Monthly Archives: March 2013

Christ-followers Are Called To Be Cross-bearers, Not Consumers

good friday 001

We stand this moment on a holy threshold, waiting to enter into the joy of the resurrection. Easter is almost here!

Almost, but not quite.

I understand the dangerous and common temptation to leap-frog over Good Friday’s pain and suffering, but before we enter into the joy of the resurrection, we need to focus on the cross and ask ourselves some probing questions.

That’s no new idea, of course. It’s funny how often the modern church discovers some wheel that was invented centuries ago. (I suppose learning about wheels late is better than not learning about them at all.)

That time of preparation, introspection, and repentance before Easter came to be called Lent. Whatever we call it, the idea is a good one. I’d not bind its observance on anyone, but I doubt we’ve ever needed such a time more than now.

After a friend asked if I’d given up anything for Lent, I stuttered, but then I realized I’ve been scrupulously avoiding asparagus and liver. But, seriously, many Christians have indeed found that making a small sacrifice for a time helps them center on the One whose deep sacrifice made angels gasp and Heaven weep.

Whatever helps the church to truly focus on the cross before we arrive at the door of the empty tomb is good.

Though we can add nothing of merit to his sacrifice, Jesus told us long ago that following him means taking up his cross. The cross we’re called to bear is not rheumatism or gout, though God can redeem any burden we bear in faith; taking up Christ’s cross means to bear the cross he bore, the cross of self-denial. That’s as practical as it is difficult, and life together gives God’s people plenty of opportunities to practice it.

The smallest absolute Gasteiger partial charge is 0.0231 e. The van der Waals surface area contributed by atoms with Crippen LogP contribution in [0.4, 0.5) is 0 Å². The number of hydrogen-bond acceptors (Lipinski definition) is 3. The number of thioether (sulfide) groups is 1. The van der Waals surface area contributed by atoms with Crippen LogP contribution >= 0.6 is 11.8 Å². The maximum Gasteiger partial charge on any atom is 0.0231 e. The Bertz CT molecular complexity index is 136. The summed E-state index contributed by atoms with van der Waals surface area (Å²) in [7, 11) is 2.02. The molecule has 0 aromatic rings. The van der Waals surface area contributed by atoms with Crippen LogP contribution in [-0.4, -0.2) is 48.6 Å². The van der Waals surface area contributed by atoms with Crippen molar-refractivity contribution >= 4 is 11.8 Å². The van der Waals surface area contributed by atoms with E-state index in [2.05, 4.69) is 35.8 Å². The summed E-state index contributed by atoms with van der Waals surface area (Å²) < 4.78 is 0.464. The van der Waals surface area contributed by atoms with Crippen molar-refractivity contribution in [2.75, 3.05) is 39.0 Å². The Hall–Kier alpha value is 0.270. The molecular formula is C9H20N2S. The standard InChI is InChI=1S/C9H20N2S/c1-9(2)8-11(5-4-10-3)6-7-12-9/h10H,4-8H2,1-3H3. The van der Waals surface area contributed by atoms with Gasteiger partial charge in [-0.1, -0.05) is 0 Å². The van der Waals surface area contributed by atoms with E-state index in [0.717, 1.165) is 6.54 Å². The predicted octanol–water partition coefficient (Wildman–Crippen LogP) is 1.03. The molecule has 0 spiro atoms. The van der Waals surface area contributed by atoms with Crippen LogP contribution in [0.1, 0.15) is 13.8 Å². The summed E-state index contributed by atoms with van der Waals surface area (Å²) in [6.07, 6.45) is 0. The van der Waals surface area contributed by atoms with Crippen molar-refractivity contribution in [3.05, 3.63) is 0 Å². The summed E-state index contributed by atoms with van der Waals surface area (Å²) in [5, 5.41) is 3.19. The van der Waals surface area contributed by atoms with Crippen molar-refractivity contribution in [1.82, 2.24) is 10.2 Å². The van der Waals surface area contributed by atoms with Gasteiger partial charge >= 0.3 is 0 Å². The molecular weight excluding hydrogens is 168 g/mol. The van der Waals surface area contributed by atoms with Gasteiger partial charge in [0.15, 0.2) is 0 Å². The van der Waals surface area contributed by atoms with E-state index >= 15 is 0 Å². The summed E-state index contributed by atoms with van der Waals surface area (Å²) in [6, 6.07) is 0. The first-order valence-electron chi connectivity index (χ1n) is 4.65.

Even as they faced martyrdom and persecution, as do many Christians today, the early church also faced the same temptations we do to be selfish and self-centered. Two chapters after the Apostle Paul writes beautifully to the Philippians about Christ’s sacrifice of utter self-denial, he writes to two “spiritual” Christian ladies, Euodia and Syntyche (someone has christened them Odious and Soon-touchy) who “just felt led” to cause some fuss about worship styles—or some such. The issues change (no one remembers now what the fussers fussed about; they got mentioned in the Bible for their selfishness) but the real issue never does.

No need for me to wonder if I’d physically die for the Lord in an act of self-denial if I won’t shoulder opportunities to carry his cross each week by singing a few songs in worship not in my favorite style, or changing a diaper I’d rather my wife change, or speaking an encouraging word when I’d rather spew criticism.

Before experiencing the joy of the empty tomb, I need to let the spectacle of my Lord on the cross force me to ask myself hard questions, hard as bloody nails, about how serious I am about denying myself and truly shouldering his cross.

It’s for very good reasons that Good Friday comes before Easter. We shouldn’t rush past it.



Copyright 2013 by Curtis K. Shelburne. Permission to copy without altering text or for monetary gain is hereby granted subject to inclusion of this copyright notice.

Paradox: The Gift Given Fully for One Is Given Fully for All

cross 002

The greatest gift ever given to me, the most intimate and personal gift I’ve ever received, was the gift given to everyone, not just me.

That greatest gift was given to everyone who has ever breathed, to multitudes who no longer breathe, and to untold millions who’ve yet to take their first breath.

It was a gift about me, suited perfectly for me, a gift handcrafted precisely to fit my need, a gift I’ve been told that the Giver would have given if I’d been the only one in need. Having tasted the love of this Giver, I fully believe that the tellers of such magnanimity tell me the truth.

And so the gift is mine. But the gift is made all the more beautiful and personal and real, undiminished in any way but enlarged into dimensions dwarfing comprehension, because it is also completely and perfectly yours.

The gift is so vast, so all-encompassing, so high and wide and deep, that though it was given once for all for all time, it is also truly given for you, for me, for right now, for this time.